• Girls usually want to be more social and feel a connection with their team mates, so will often struggle to join teams unless their friends or social group is involved too.

We understand the health benefits of physical fitness and how positive being involved in a team activity can be, so it is important that we look at the issues facing young women when wanting to get involved in competitive sport. It might seem hard to imagine how any one individual can help do this when it appears to be a broader societal problem, however, we can all support this change in three key ways:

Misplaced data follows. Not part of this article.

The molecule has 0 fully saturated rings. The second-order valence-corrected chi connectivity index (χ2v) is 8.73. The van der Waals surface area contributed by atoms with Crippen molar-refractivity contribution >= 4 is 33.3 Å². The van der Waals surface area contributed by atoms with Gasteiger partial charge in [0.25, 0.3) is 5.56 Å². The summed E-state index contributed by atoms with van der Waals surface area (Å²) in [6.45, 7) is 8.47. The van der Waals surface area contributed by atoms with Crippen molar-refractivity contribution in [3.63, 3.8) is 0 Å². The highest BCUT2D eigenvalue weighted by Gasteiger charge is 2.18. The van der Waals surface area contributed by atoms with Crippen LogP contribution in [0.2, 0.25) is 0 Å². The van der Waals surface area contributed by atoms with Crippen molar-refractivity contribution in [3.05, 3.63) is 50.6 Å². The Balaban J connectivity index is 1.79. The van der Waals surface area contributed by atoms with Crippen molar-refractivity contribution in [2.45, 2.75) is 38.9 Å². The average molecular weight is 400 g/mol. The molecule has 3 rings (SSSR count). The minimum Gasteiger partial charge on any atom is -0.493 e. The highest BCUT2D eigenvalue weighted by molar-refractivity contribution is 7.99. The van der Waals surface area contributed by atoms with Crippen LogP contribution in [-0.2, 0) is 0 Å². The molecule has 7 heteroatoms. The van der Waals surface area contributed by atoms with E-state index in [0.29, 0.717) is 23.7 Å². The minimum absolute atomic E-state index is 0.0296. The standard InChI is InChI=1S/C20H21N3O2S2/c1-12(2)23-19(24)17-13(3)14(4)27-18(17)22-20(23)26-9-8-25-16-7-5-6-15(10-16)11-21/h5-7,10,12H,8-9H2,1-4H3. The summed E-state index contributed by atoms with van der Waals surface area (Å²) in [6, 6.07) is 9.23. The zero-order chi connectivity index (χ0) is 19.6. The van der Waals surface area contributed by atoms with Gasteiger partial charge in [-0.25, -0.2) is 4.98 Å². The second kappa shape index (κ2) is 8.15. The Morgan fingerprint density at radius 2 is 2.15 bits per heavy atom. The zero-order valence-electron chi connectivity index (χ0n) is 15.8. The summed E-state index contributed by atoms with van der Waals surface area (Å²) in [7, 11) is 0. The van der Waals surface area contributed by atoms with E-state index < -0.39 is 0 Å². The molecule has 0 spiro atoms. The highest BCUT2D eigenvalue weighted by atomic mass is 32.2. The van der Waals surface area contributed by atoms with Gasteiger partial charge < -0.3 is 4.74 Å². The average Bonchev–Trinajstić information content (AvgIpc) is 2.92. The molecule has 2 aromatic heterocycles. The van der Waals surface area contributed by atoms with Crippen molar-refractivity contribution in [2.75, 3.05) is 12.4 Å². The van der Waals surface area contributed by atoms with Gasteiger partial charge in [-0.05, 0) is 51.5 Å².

1. Reducing the stigma associated with girls being involved in competitive sport.

We must break these barriers down and this needs to occur right from when girls start playing sport. Sport teaches people to be strong, confident and resilient and helps them develop skills of communication, cooperation and leadership. What difference does it make which sex is playing? We need to look at the benefits of our girls playing sport and celebrate them wanting to play, not judge them. This can be done at school during Physical Education (PE) classes – especially when the classes are coeducational. Ask the PE staff at your child’s school how they are helping to promote more inclusiveness in their sporting curriculum. If they aren’t, then get it on their radar!

  1. Raising the profile of elite women athletes.